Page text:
The Australian Meat Industry Council supports calls for extensive regulatory changes in the shipping industry.
A number of measures were recommended by the Australian Competition and Consumer Commission’s annual Container Stevedoring Monitoring Report 2020-21, which was published earlier this year
The report highlighted recent increases in demand for container freight and congestion across the Australian supply chain, which resulted in significant delays and bottlenecks in export equipment.
Freight rates were also on the radar, with the report highlighting that rates on major global trade routes were around seven times higher than last year.
The ACCC recommended several measures to address the issues, including:
- Addressing industrial relations issues and restrictive labor practices across the supply chain.
- Ensure that privatized ports do not impose excessive rents and fees.
- Repeal of Part X of the Competition and Consumers Act 2010.
- Investing in infrastructure to address supply chain inefficiencies caused by larger ships, lack of rail access to Australian container ports and lack of space in empty container parks.
The report also highlights the existing inefficiencies within the supply chain and the importance of investing in infrastructure to improve these fronts. In particular, she recommended public and private investment in the Australian supply chain to address inefficiencies caused by larger ships, lack of rail access to Australian container ports and lack of space in empty container parks.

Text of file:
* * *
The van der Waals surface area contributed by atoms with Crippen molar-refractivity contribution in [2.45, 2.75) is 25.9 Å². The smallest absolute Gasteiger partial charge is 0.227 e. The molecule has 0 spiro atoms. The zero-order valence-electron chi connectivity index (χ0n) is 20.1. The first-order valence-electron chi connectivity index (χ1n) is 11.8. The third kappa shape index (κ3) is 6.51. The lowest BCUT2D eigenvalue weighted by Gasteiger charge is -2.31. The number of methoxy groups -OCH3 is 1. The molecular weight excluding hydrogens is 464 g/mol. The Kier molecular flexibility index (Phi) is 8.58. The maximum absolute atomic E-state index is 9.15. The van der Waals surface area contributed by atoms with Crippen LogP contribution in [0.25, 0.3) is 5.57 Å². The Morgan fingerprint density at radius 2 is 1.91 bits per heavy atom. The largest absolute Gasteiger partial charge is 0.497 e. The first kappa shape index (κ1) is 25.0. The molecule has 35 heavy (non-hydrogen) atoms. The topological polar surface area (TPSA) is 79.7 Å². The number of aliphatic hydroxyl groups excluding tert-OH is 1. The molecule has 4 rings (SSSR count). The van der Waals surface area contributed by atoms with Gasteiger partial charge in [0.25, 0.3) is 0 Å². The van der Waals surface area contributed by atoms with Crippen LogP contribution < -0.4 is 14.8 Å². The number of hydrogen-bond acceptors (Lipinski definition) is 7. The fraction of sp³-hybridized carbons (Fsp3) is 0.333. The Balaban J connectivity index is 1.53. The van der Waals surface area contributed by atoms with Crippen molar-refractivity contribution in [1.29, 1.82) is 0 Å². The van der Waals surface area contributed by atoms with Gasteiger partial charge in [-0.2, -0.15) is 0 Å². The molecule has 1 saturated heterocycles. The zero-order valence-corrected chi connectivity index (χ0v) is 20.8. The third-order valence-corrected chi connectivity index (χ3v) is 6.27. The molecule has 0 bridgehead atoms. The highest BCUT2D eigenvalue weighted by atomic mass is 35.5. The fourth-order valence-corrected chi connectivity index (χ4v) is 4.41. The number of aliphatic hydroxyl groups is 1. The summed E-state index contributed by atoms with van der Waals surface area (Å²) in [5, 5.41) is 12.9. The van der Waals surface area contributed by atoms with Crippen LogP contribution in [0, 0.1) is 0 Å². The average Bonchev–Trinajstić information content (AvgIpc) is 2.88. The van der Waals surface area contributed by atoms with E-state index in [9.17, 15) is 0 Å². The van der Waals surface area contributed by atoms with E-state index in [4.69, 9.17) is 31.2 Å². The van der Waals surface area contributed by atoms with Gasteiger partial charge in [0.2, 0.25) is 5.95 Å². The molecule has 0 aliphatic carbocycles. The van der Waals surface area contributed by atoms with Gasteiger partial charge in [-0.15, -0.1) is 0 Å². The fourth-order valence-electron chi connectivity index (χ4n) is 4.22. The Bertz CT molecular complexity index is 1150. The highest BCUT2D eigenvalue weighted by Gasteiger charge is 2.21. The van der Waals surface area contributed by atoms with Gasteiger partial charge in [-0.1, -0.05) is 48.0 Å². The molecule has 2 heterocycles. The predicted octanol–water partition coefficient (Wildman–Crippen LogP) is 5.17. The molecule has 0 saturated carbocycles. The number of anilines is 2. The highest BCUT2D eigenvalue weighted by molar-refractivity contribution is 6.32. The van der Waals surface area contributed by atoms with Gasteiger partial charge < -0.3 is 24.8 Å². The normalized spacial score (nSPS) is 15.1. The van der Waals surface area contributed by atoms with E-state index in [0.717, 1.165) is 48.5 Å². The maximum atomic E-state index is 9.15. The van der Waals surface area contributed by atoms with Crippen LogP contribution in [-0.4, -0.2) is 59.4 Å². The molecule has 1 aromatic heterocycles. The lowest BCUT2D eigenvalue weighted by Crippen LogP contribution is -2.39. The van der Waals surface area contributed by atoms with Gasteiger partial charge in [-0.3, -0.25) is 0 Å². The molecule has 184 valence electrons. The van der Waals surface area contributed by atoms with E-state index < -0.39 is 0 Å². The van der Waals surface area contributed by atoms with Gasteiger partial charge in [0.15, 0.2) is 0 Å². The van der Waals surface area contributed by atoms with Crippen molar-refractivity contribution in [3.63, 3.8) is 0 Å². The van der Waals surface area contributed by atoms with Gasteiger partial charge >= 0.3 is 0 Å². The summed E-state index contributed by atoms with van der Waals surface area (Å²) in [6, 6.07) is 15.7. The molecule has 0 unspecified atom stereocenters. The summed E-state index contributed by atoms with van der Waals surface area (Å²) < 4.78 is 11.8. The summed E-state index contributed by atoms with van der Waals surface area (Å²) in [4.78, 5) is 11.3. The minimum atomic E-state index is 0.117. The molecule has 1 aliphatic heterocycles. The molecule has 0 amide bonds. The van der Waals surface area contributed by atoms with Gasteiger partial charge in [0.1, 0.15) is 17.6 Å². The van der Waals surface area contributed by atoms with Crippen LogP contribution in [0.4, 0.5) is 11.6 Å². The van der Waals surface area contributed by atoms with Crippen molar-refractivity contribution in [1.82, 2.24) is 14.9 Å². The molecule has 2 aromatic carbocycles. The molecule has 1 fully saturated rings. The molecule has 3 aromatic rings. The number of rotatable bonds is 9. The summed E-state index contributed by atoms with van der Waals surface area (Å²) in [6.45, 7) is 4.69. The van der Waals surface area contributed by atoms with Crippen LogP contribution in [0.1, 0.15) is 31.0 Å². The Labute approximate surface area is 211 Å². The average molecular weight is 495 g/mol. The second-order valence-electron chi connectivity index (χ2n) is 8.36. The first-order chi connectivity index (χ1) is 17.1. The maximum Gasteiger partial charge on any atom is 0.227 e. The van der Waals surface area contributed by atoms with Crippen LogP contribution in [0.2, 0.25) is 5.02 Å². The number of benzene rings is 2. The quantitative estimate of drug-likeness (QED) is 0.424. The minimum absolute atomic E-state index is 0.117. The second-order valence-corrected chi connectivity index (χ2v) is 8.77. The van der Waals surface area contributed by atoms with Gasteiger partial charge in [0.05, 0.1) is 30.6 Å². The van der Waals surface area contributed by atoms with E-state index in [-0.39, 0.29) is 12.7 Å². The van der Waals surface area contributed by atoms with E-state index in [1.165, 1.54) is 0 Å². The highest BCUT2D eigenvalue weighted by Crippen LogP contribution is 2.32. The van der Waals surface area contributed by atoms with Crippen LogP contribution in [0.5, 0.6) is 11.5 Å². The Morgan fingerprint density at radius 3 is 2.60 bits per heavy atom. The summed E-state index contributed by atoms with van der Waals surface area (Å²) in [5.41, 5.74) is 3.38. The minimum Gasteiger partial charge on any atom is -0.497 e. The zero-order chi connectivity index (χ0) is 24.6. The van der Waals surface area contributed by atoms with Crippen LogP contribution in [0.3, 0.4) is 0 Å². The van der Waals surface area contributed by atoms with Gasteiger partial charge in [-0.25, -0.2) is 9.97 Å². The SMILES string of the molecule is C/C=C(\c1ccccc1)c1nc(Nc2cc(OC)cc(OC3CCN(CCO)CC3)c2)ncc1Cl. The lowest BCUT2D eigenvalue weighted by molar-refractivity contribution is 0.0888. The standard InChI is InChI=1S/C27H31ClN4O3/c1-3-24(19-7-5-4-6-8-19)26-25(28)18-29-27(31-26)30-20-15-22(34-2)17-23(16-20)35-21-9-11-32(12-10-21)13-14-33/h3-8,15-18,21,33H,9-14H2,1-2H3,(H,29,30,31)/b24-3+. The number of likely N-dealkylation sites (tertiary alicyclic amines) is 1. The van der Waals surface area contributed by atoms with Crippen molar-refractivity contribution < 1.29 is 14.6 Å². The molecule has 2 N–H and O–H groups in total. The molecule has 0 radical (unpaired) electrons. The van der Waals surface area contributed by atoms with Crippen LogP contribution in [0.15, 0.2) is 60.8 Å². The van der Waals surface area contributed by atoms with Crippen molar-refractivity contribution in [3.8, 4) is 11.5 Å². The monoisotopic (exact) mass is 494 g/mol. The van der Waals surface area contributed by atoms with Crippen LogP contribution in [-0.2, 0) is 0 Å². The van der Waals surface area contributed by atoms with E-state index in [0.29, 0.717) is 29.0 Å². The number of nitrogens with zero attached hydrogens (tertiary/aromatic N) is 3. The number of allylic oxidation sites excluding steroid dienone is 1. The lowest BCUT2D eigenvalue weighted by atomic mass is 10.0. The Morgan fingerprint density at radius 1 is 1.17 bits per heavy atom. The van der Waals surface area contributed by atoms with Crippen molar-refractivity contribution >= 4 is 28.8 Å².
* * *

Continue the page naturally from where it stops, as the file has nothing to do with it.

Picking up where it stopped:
ACCC chairman Rod Sims said international shipping line movements are usually lean and just-in-time, but spike in demand and COVID-19 outbreaks have forced port operations to temporarily close. COVID-related closures in major global ports have consequently led to congestion and delays with a cascading effect around the world.
AMIC CEO Patrick Hutchinson said he hoped the recent push would result in change.
“The report and associated media coverage provide a solid foundation for the advocacy that AMIC has undertaken directly with the federal government and through its membership in the Australian Peak Shippers Association (APSA),” said.
âThe results of the report are closely aligned with and validate the proposed service specifications, which were presented as part of a coalition of 30 industry bodies that AMIC sits on.
“We hope this report will fuel government action in this area and ultimately spark a federal government-led review of Australian shipping suspensions.”